I live and write on Lingít Aaní, and gratefully acknowledge the past, present and future caretakers of this beautiful place, the Jilkaat Kwaan and Jilkoot Kwaan.

We cannot own anyone else, people, the lands, or resources. We are here to care for each other.” ― Joy Harjo,  An American Sunrise

Nov. 24, Friday, 9:30 am, 40 degrees, south wind, very low clouds. High tide. A little drizzle. Ice bits in the tideline.

There is much to be grateful for on this wet walk with my friend and her dog. Conversation. Easy laughter and understanding. Fresh air, clean water. Birds. seaweed and sand, snow. It’s quiet today, not even a car rolling by up on the road yet. No planes flying. A holiday. A holy day. Most days are, if you pay attention and take a moment to notice beauty or kindness, or something funny, don’t you think?

Lots to ponder after a good Thanksgiving meal.

This river has been here forever. The people who depend on it settled the area about 2,000 years ago and have lived here continuously since.  There were 18 of us for dinner yesterday, and it was “just” family. Turns out half were Native Alaskans- and mostly children. I take that as a very good sign.  I didn’t realize it until I started counting. From the eldest Uncle Norm down to little Teddy and his cousins. More good news is that there was plenty of pie, the dogs (more or less) stayed out of the kitchen– and I don’t think there was one meltdown, from children, parents or grandparents. There was one issue with little ones running the water in the bathroom sink until it overflowed, and Chip did eat the last of the whipped cream, but honestly, by then we’d all had too much to eat anyway.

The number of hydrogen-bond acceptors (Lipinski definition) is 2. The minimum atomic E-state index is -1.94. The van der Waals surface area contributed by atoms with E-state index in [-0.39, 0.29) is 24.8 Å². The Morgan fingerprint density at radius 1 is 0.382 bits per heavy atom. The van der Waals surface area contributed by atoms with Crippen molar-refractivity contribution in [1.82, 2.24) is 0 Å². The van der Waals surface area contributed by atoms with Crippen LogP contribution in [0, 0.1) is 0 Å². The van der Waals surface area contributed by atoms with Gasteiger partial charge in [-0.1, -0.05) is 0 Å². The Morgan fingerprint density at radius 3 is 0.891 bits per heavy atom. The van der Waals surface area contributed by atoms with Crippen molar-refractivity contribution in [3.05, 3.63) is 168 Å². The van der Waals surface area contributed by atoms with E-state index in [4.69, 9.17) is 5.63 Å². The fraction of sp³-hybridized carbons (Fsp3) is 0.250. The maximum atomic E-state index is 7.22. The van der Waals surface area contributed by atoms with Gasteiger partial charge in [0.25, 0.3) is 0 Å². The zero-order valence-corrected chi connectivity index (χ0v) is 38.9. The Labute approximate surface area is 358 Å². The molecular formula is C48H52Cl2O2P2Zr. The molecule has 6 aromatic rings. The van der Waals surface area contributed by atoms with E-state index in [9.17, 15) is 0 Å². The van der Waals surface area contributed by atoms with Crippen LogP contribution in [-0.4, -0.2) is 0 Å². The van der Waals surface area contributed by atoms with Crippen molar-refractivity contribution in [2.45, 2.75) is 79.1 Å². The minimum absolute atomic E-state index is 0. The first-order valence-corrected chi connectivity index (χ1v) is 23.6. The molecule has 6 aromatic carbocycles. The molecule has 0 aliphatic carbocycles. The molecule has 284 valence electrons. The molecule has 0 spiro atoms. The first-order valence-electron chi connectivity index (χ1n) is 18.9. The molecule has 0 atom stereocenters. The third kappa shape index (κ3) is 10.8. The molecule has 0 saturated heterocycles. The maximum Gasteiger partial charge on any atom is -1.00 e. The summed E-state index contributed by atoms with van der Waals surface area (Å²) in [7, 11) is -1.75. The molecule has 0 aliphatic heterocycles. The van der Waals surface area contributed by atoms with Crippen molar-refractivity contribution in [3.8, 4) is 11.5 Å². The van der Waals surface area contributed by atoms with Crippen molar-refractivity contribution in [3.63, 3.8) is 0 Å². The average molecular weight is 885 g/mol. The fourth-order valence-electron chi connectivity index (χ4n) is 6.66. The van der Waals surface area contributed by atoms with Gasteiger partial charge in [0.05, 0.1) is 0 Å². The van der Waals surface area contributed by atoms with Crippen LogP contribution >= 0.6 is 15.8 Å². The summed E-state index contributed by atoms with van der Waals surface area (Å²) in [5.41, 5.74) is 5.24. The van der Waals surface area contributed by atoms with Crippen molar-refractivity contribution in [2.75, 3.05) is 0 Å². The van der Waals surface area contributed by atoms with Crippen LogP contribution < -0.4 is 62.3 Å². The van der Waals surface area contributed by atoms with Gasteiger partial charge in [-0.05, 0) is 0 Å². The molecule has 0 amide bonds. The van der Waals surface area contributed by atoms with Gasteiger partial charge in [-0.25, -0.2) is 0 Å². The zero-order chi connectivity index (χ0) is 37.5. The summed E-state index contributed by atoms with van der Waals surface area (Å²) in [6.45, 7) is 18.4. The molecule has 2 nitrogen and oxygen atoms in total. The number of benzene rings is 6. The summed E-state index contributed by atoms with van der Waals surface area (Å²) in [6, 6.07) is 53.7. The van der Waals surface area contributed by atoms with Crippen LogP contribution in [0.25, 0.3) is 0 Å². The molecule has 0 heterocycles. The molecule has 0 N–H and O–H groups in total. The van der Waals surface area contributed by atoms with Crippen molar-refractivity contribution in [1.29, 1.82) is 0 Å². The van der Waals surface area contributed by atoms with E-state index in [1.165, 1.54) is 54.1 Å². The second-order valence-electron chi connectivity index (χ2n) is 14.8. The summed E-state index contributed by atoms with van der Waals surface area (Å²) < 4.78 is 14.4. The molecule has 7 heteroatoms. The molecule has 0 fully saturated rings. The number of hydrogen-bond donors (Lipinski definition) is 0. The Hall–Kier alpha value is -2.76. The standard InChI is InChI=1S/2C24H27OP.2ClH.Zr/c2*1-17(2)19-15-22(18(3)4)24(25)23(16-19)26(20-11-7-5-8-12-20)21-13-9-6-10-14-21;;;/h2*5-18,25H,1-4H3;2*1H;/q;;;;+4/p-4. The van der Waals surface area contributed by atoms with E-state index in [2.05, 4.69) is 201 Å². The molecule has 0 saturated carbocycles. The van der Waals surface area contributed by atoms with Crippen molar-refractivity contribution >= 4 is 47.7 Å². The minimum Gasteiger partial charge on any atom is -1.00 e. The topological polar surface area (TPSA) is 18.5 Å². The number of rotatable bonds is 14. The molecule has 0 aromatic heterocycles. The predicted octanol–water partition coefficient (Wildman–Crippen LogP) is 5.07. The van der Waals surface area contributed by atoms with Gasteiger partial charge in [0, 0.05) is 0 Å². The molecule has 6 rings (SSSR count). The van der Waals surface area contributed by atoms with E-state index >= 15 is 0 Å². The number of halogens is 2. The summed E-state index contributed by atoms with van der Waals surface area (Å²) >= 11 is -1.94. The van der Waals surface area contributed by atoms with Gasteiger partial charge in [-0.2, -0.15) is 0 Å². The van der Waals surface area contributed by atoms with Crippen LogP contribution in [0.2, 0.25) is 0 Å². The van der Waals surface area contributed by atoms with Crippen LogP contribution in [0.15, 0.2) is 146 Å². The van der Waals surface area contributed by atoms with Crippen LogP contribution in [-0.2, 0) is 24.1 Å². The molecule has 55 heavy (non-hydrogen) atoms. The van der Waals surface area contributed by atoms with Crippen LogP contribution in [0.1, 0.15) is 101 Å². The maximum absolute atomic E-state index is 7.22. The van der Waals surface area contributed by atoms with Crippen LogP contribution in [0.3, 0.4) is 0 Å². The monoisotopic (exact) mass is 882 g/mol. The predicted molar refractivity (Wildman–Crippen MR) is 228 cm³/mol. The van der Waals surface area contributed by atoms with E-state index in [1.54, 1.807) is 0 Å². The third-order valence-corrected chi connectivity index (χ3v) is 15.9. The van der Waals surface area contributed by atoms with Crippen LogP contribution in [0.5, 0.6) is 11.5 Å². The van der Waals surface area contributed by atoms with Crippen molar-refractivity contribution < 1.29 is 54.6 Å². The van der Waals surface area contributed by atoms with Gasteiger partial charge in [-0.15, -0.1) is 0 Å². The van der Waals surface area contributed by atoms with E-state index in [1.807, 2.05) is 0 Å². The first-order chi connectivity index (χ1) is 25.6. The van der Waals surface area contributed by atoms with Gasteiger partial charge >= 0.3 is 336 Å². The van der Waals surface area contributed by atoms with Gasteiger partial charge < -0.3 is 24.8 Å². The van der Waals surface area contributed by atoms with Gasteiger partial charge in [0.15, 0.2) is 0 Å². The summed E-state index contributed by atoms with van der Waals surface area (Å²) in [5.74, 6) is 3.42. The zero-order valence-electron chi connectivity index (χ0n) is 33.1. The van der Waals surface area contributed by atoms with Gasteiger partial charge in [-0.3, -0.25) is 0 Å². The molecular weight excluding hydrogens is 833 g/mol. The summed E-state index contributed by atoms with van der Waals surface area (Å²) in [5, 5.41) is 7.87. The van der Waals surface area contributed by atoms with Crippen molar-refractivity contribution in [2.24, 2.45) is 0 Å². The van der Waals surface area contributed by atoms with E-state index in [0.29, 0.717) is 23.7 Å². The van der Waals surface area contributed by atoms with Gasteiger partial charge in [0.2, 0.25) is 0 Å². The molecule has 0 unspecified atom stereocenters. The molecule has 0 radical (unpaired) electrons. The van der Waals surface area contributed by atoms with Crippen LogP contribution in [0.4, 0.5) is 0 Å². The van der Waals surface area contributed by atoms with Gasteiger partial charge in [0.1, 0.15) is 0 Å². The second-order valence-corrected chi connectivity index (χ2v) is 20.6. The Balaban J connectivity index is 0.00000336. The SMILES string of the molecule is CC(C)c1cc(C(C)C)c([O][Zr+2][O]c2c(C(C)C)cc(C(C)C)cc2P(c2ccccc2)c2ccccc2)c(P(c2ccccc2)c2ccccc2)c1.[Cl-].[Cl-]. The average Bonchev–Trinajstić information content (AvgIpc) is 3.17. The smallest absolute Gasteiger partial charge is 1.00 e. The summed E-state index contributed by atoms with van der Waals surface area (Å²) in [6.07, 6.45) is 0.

Our Lumberyard is closed on Black Friday for a well deserved day off, but other places in town are open. The radio is full of stories about shopping, and how this year Baby Boomer gifts to our families have upped the holiday spending threshold. The inheritance boost, a newscaster called it.

I am thinking about that now.  It’s an interesting word, inheritance. It can be good or bad. The collective inheritance of injustice. What we have earned, what we have taken, what we have been given. It’s what we leave behind and how we care for those we love after we are gone. This river is a major inheritance. A life changing gift from the creator. It is the generational wealth of the people of the Chilkat Valley. By taking care of it and saving it, the grandchildren’s children’s children will inherit it (and so forth and so on, as our Grandma Joanne would say.)